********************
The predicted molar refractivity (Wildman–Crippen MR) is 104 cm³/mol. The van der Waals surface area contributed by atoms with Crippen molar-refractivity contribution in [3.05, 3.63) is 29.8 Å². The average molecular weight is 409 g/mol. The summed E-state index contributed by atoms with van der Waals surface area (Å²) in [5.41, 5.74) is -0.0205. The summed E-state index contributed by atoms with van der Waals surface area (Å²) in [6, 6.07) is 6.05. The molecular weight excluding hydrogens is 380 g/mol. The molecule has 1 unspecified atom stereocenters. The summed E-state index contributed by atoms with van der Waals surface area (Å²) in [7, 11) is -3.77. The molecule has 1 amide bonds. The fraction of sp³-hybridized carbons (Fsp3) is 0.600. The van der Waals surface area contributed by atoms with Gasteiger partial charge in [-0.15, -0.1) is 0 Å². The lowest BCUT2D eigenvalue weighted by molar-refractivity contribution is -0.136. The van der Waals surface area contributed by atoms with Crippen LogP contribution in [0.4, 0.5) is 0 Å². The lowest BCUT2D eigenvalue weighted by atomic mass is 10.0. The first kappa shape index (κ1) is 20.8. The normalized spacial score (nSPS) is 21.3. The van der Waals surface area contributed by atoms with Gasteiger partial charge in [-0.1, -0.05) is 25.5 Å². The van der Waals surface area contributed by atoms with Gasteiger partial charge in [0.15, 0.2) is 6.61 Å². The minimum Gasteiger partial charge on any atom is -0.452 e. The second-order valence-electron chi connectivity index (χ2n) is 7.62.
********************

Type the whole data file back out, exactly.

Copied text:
The predicted molar refractivity (Wildman–Crippen MR) is 104 cm³/mol. The van der Waals surface area contributed by atoms with Crippen molar-refractivity contribution in [3.05, 3.63) is 29.8 Å². The average molecular weight is 409 g/mol. The summed E-state index contributed by atoms with van der Waals surface area (Å²) in [5.41, 5.74) is -0.0205. The summed E-state index contributed by atoms with van der Waals surface area (Å²) in [6, 6.07) is 6.05. The molecular weight excluding hydrogens is 380 g/mol. The molecule has 1 unspecified atom stereocenters. The summed E-state index contributed by atoms with van der Waals surface area (Å²) in [7, 11) is -3.77. The molecule has 1 amide bonds. The fraction of sp³-hybridized carbons (Fsp3) is 0.600. The van der Waals surface area contributed by atoms with Gasteiger partial charge in [-0.15, -0.1) is 0 Å². The lowest BCUT2D eigenvalue weighted by molar-refractivity contribution is -0.136. The van der Waals surface area contributed by atoms with Crippen LogP contribution in [0.4, 0.5) is 0 Å². The lowest BCUT2D eigenvalue weighted by atomic mass is 10.0. The first kappa shape index (κ1) is 20.8. The normalized spacial score (nSPS) is 21.3. The van der Waals surface area contributed by atoms with Gasteiger partial charge in [-0.1, -0.05) is 25.5 Å². The van der Waals surface area contributed by atoms with Gasteiger partial charge in [0.15, 0.2) is 6.61 Å². The minimum Gasteiger partial charge on any atom is -0.452 e. The second-order valence-electron chi connectivity index (χ2n) is 7.62.